Eddie Murphy’s journey from edgy comedian to beloved family entertainer has been rough trip. Kiddie comedies and daddy roles sidelined him for much of the last twenty years, and for every highpoint, like the Donkey character in “Shrek” there is a “Norbit.” For every “Dreamgirls,” there’s a “Haunted Mansion” or “Imagine That.” It’s been tough to be an Eddie Murphy fan, watching his trademarked acerbic comedy dulled by fat suits. Anyway, his transformation was never entirely convincing because Murphy always had too much edge to be Bill Cosby or even Steve Martin.
“Tower Heist,” his new film with Ben Stiller and an all-star ensemble cast, sees him turning to the style that made him famous in movies like “48 Hours” and “Beverly Hills Cop.” Question is, will audiences still care?
Directed by “Rush Hour’s” Brett Ratner, the movie has a ripped-from-the-headlines story. Allan Alda is Arthur Shaw, a Bernie Madoff character whose Ponzi scheme defrauded his clients out of millions of dollars. Among those burned by his scam were the employees of his luxury high rise. Having lost their pension plan the building’s manager Josh Kovacs (Ben Stiller) concocts a plan to break into Shaw’s apartment and steal his personal $20 million stash. When his posse of employees—Matthew Broderick, Casey Affleck, Michael Pena and Gabourey Sidibe—prove to be less than criminally adept Kovacs brings in an old friend and ex-con, Slide (Murphy) to run the operation.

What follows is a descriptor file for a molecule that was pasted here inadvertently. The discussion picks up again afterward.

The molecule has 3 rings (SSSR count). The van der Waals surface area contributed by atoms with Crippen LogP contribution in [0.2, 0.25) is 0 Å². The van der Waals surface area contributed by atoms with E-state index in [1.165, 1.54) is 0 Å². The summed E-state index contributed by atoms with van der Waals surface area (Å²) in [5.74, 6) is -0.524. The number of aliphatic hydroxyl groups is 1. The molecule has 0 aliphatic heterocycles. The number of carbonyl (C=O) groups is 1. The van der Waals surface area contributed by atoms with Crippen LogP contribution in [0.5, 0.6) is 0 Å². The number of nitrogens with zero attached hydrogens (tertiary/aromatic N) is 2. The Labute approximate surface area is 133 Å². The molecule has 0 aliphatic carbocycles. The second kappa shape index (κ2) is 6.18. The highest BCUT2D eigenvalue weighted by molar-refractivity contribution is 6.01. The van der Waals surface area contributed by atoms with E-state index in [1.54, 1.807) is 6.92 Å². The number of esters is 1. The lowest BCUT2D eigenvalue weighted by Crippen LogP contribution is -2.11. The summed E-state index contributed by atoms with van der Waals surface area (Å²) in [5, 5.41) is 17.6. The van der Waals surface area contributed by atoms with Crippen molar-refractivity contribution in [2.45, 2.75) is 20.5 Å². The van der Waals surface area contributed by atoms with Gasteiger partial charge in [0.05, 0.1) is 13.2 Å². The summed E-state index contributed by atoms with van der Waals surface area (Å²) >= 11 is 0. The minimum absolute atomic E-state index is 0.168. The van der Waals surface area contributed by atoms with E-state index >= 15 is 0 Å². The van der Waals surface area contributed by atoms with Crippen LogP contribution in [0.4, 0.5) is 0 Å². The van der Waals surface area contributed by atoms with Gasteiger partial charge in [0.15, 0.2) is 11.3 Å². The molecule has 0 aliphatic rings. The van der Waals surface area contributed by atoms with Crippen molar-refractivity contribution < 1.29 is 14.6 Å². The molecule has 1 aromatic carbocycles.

It’s nice to see Eddie Murphy in a movie that allows him to drop his beloved family entertainer guise and bring back some of the bravado that we loved in movies like 48 Hours. It’s just too bad the movie feels like it was made thirty years ago. Despite its Bernie Madoff storyline it feels old fashioned.
For the most part it’s rescued by the chemistry of the cast who bring some much needed fun to this preposterous story.
Of the ensemble Michael Pena and Gabourey Sidibe are the standouts. Pena has great comic timing and perpetual dazed look on his face and Sidibe shows that she can do something other than the ennui of “Precious.”
Also interesting is watching Ben Stiller as the straight man to Murphy’s wisecracks. The movie definitely picks up when Murphy is on screen. Loved hearing Murphyisms like, “I will blow your face clean off your face!”
Despite the cast, however, I just couldn’t shake the feeling that the actual robbery, despite a few twists here and there was completely unbelievable. I don’t mind suspending part of my disbelief but the sheer lunacy of the crime took me out of the movie.